Emerson, Lake & Palmer
Released: July 1972
Chart Peak: #5
Weeks Charted: 37
Certified Gold: 9/5/72
Emerson, Lake & Palmer's new one, Trilogy, is easily the best they have done. Which means that it's serious, snotty-rock playing of a competence most bands can't begin to achieve. Keith Emerson plays Hammond organ, Steinway, something called the Zoukra and two varieties of Moog; Greg Lake handles numerous guitar chores and sings; Carl Palmer is a rock-percussion genius. The major things here are two suites, "The Endless Enigma" -- really in three parts, the second of which is a piano fugue -- and the "Trilogy" of the title, whose third part comes on strong with a latino beat and Bach lines. Emerson, as is his wont, nods to the big boys with a selection from Aaron Copeland's "Rodeo." There is a great power in everything played here, as well as that rarest of rock commodities, taste -- something that E.L. & P. have worked hard to develop.
- Playboy, 11/72.
Emerson, Lake and Palmer go splayfootedly on their pompous way here, offering original (?) material that is what I'm sure a teenybopper would gravely consider "real artistic." This disc features something called the "Endless Enigma." It is in two parts, separated by "Fugue." Side two presents "Trilogy" and "Abadon's Bolero." (Is it beginning to get to you?) It is all performed with aching "sensitivity." For this listener it has the dramatic impact of thirteen-year-old Betty Jean bidding farewell forever to fourteen-year-old Arnold in a late-night phone call. I think E, L and P's work might safely be dubbed bubblegum art song. This time out they've also involved Aaron Copland by "arranging" "Hoedown" from his "Rodeo." The result is it leaves me with the hope that Mr. Copland is not a violent man.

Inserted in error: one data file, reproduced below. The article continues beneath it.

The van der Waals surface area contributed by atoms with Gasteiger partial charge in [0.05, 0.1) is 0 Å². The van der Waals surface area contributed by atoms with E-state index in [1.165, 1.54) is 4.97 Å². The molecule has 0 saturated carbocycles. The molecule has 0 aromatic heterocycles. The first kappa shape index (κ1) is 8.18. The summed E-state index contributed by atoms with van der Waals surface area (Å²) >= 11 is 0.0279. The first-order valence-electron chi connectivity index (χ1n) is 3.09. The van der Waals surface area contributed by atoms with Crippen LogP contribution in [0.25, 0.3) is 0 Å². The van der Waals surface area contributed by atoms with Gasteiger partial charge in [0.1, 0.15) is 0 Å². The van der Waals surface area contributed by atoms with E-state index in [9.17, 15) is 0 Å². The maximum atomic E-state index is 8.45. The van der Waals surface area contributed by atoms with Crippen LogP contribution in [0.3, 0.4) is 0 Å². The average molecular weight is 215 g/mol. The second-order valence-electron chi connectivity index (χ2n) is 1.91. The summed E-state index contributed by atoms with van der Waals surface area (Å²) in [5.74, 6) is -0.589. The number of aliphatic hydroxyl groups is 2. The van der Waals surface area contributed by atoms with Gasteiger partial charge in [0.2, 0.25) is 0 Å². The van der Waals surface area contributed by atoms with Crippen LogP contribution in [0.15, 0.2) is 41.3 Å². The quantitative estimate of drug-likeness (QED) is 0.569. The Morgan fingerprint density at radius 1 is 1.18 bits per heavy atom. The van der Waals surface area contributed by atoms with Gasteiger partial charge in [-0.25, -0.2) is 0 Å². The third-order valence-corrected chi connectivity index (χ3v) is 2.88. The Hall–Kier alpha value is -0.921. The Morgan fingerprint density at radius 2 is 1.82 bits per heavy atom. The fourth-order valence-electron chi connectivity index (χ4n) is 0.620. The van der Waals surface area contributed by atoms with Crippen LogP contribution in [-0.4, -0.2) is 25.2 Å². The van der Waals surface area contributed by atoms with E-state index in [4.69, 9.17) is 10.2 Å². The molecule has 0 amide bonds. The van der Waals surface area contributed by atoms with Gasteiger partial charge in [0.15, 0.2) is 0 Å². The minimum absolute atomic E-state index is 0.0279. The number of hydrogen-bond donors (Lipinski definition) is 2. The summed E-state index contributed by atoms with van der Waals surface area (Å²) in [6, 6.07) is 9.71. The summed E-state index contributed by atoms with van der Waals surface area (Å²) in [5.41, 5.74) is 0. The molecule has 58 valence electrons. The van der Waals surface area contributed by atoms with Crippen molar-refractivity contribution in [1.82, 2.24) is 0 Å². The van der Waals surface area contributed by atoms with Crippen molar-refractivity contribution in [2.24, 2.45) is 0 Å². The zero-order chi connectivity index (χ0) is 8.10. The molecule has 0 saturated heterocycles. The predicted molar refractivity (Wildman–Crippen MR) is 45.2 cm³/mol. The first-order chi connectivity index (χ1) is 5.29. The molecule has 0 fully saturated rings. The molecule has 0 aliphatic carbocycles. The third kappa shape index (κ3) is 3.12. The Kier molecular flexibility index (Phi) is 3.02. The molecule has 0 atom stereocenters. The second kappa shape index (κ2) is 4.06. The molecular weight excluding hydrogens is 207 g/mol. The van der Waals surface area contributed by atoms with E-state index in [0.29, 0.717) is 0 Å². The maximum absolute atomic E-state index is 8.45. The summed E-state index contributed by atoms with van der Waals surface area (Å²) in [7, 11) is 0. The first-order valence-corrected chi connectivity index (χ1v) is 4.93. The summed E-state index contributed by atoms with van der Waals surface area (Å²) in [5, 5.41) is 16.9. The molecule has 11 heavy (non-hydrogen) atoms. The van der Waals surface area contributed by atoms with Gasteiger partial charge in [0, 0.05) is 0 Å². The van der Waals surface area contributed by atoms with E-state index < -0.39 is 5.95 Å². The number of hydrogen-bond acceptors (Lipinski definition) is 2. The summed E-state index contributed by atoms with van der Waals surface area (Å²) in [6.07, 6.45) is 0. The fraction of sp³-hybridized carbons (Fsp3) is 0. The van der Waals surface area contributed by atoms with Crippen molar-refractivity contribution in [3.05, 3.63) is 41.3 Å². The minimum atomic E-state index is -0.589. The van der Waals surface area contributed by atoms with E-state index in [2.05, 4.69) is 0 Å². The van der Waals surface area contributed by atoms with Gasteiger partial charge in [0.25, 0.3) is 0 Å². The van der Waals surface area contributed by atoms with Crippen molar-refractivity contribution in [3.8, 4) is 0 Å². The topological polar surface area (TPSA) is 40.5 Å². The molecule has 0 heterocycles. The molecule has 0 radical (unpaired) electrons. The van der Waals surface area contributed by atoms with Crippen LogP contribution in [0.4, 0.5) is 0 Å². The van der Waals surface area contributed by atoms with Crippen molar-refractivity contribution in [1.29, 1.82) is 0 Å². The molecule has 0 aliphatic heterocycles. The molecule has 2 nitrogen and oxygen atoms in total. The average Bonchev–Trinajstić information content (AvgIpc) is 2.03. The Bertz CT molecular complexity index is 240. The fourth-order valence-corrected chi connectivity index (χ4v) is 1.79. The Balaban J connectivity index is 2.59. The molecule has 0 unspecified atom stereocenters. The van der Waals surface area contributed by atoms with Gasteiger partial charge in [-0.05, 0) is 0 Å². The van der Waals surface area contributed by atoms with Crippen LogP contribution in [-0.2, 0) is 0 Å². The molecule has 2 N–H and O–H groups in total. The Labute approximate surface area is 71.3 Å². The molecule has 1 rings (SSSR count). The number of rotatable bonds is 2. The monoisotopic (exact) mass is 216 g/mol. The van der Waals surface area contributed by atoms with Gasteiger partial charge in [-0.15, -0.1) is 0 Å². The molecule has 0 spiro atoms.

- Peter Reilly, Stereo Review, 1/73.
The reigning rulers of classicly oriented rock have sustained their creativity for yet another monumental album destined to rule the FM airways for months to come. Keith Emerson's steady progression on the moog is a joy to hear -- he is one of the few musicians capable of controlling this instrumental Pandora's box and the results are astounding. "Endless Enigma," "From the Beginning," and "The Sheriff" are strong.
- Billboard, 1972.
A major improvement over their second album (the convoluted concept album Tarkus) and the group's first success with adapting the music of Aaron Copeland ("Hoedown"), which became something of a signature of theirs. The title track is a romantic, almost torch-song number, while "The Endless Enigma" is a curious mixture of pomp and mysticism. * * *
- Bruce Eder, The All-Music Guide to Rock, 1995.
Trilogy is bold without getting boorish, featuring one of ELP's finest ballads ("From the Beginning"), a convincing fusion of rock and classical ("The Endless Enigma"), plus one of Keith Emerson's zippiest synthesizer discourses on Aaron Copeland's "Hoedown." * * * 1/2
- David Yonke, Musichound Rock: The Essential Album Guide, 1996.
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